Again – when my wife was dealing with my utter bullshit for literally three years, it was something new every week that would explain away my bad behavior – “I think I’m having a heart attack” “you have no idea how bad things are at work” “I’m under so much pressure” or literally other bullshit. If I would have thought of bipolar back then I probably would have used that as an excuse. Which is to be clear, not a trivialization of bi-polar or any mental issues. I just personally think Kanye is using that as a deflection point within his serious personal relationships or introspection and not digging into the ‘real Kanye.’
And that is where “ye,” though enjoyable, is lacking.
This is a project about 17 years in the making.
I’d previously toyed with methods to rank rappers/eMCees/lyricists, and most efforts were either too simple (who are the dopest rappers!!!) or too complex (in college, I included 14 categories such as ‘heart,’ ‘message,’ etc this was really way too much & too corny).
I want to thank Naje for introducing me to the beautiful simplicity that is the Naje Scale. First off, Naje’s gauge, which encapsulates my view as well:
Baby Blue is Midwest
Green is the Greater South
*bold lines represent a 5, or average
In short, I’m sure there are criticisms, critiques and methodology concerns. It’s all conversational and in fun. . .and I do tend to value awesome, awesome flow. It’s one of the dopest things in the world.
well, hopefully this video doesn’t get taken down:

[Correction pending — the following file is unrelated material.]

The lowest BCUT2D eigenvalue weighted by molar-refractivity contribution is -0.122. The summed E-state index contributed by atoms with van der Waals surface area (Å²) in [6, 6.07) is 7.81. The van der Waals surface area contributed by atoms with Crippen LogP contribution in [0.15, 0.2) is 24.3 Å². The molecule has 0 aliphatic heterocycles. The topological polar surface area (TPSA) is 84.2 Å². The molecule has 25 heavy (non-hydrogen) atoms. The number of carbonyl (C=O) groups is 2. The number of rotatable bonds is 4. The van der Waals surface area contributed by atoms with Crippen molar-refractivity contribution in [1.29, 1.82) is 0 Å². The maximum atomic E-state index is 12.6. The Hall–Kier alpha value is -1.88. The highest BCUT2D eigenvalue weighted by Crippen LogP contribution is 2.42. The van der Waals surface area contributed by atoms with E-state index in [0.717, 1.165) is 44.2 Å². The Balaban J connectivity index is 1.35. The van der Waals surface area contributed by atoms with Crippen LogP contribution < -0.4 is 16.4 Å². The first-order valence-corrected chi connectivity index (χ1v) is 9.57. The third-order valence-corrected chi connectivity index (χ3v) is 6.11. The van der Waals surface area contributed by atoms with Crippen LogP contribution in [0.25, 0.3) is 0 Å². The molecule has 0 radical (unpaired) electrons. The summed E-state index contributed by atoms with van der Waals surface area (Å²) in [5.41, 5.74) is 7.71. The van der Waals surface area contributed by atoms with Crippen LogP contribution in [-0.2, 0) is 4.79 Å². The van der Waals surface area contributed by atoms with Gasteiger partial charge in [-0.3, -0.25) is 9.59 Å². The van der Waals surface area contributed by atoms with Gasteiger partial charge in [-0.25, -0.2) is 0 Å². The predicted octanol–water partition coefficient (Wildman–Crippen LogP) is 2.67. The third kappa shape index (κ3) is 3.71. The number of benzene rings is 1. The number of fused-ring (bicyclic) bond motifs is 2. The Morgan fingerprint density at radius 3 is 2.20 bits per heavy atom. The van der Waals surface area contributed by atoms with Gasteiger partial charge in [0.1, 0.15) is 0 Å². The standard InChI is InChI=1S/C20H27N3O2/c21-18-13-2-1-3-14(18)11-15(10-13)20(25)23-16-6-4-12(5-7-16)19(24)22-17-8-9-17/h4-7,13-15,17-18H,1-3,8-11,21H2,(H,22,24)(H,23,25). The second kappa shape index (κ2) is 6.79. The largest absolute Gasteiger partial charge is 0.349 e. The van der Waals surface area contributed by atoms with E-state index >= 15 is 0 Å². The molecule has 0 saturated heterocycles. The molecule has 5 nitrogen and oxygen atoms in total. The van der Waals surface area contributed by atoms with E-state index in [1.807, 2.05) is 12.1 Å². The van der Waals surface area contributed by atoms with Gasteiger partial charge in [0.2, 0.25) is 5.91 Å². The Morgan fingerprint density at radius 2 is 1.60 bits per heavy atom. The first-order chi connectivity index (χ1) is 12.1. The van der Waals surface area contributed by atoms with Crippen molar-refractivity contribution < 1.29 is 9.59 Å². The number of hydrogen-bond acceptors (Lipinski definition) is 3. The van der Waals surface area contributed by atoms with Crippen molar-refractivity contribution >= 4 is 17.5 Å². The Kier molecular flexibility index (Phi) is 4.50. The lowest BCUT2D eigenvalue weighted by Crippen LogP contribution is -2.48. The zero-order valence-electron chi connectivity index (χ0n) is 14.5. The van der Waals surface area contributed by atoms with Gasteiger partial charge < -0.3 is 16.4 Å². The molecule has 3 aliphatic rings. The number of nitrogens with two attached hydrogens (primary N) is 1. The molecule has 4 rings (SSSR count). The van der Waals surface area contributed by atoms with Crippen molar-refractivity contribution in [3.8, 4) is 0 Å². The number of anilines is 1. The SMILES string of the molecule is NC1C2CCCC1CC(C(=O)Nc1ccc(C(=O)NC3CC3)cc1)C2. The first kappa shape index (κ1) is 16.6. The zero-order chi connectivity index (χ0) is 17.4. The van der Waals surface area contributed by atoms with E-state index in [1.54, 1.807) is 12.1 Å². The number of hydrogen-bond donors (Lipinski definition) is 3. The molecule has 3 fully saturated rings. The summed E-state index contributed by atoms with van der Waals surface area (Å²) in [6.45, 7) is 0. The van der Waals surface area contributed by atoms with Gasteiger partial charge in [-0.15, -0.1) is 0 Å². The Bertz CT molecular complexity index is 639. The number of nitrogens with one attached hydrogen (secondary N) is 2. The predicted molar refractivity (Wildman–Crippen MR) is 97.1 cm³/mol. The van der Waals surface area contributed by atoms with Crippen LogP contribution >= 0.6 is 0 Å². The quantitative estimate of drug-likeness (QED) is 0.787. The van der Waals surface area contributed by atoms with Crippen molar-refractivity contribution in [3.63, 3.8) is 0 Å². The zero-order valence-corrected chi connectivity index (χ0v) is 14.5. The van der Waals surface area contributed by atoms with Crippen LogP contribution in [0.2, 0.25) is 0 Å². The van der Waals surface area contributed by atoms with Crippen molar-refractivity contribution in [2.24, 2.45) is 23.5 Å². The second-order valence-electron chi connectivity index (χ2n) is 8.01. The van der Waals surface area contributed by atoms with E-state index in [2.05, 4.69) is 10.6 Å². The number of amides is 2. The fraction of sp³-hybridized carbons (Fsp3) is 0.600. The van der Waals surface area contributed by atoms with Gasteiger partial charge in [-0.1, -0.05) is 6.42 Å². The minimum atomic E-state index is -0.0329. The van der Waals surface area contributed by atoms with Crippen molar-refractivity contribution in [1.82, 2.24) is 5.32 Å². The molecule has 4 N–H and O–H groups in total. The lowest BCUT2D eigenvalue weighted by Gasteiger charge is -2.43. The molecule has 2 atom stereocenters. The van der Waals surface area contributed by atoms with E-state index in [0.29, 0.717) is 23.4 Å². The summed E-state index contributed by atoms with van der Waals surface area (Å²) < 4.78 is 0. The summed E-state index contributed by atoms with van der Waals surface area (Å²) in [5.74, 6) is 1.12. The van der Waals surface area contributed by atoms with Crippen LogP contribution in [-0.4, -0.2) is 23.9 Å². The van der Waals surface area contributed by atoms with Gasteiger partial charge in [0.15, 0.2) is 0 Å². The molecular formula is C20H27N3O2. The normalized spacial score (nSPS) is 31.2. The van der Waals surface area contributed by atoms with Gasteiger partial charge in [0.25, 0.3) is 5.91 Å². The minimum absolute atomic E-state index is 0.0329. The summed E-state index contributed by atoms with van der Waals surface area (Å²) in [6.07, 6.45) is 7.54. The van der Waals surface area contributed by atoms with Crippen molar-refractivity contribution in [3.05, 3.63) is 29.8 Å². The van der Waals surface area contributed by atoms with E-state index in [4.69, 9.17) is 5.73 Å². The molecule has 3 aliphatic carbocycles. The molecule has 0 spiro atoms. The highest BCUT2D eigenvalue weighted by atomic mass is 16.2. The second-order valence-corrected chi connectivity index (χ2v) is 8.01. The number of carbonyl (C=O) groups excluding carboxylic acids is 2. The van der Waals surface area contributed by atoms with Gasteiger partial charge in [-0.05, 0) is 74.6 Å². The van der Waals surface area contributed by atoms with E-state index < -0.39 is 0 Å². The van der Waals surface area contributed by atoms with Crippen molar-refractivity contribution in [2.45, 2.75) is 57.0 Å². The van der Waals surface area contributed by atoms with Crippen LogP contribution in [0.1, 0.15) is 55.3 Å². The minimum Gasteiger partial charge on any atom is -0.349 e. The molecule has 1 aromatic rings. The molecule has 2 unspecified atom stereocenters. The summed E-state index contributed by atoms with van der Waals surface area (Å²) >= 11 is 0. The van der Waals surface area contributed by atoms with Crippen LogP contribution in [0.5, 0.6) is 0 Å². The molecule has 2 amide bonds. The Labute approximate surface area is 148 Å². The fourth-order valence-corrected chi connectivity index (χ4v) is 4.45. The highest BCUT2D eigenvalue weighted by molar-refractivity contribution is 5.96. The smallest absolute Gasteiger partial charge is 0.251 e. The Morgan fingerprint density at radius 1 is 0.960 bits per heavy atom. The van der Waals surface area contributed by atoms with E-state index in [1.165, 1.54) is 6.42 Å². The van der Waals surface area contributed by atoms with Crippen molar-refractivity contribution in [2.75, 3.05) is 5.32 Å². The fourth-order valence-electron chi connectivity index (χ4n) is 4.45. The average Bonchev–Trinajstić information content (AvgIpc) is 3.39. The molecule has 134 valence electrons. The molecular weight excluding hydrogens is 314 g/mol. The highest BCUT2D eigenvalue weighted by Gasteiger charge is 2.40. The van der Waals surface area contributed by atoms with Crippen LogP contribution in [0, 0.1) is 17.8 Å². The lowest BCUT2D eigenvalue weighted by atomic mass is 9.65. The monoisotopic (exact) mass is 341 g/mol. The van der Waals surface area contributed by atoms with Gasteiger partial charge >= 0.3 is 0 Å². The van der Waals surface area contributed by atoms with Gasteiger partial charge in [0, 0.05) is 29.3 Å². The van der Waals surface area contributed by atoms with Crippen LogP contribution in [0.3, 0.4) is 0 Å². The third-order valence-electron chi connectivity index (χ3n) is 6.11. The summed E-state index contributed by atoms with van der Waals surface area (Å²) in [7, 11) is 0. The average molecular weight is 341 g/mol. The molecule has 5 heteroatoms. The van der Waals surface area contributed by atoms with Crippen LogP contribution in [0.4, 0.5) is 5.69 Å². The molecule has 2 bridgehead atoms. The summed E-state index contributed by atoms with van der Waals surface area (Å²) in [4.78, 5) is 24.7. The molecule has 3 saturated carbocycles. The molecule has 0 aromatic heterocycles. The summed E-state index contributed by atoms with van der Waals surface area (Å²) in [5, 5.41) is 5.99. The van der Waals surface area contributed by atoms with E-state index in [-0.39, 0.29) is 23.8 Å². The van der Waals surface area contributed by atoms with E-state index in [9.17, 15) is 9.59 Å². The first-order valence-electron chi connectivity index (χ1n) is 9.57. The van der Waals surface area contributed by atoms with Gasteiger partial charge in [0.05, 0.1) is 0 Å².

I was listening to some post-his-prime Nas today (particularly the track ) and was really trying to articulate just WHY this man is the most aesthetically pleasing lyricist of all-time.
*Again, I want to be clear that with Nas, specifically post- It Was Written & a couple tracks on I Am, we know content is basically out of the equation.*
I think it comes down to these key elements of flow:
1) Nas’ ability to deftly & precisely maintain a high syllabic content line for line is difficult, if not impossible to emulate, while still holding a normal cadence. Take this line on verse 2 on the Nasty track:
Silent rage, pristine in my vintage shades
I’m not in the winters of my life or the beginner stage, I am the dragon
As a former eMCee who has attempted to mimic all kinds of eMCees doing all kinds of flows, a line like this – potentially awkward timing, a ‘line after line’ (line 2) element and a rhyme prior to restarting a new rhyme are all factors that can throw an eMCee off his smooth train. Not so with Nas.
2) as John Wooden says, “be quick, but don’t hurry.” Play this segment, also in Verse 2, and note the difficult complexity of what he’s doing here – again, many words/syllables but nothing forced. He let’s the rhyme come to him, and with this kind of structure that’s near impossible.
Past nasty now, I’m gross and repulsive
Talk money, is you jokin’? Cash everywhere, in my bank, in the sofa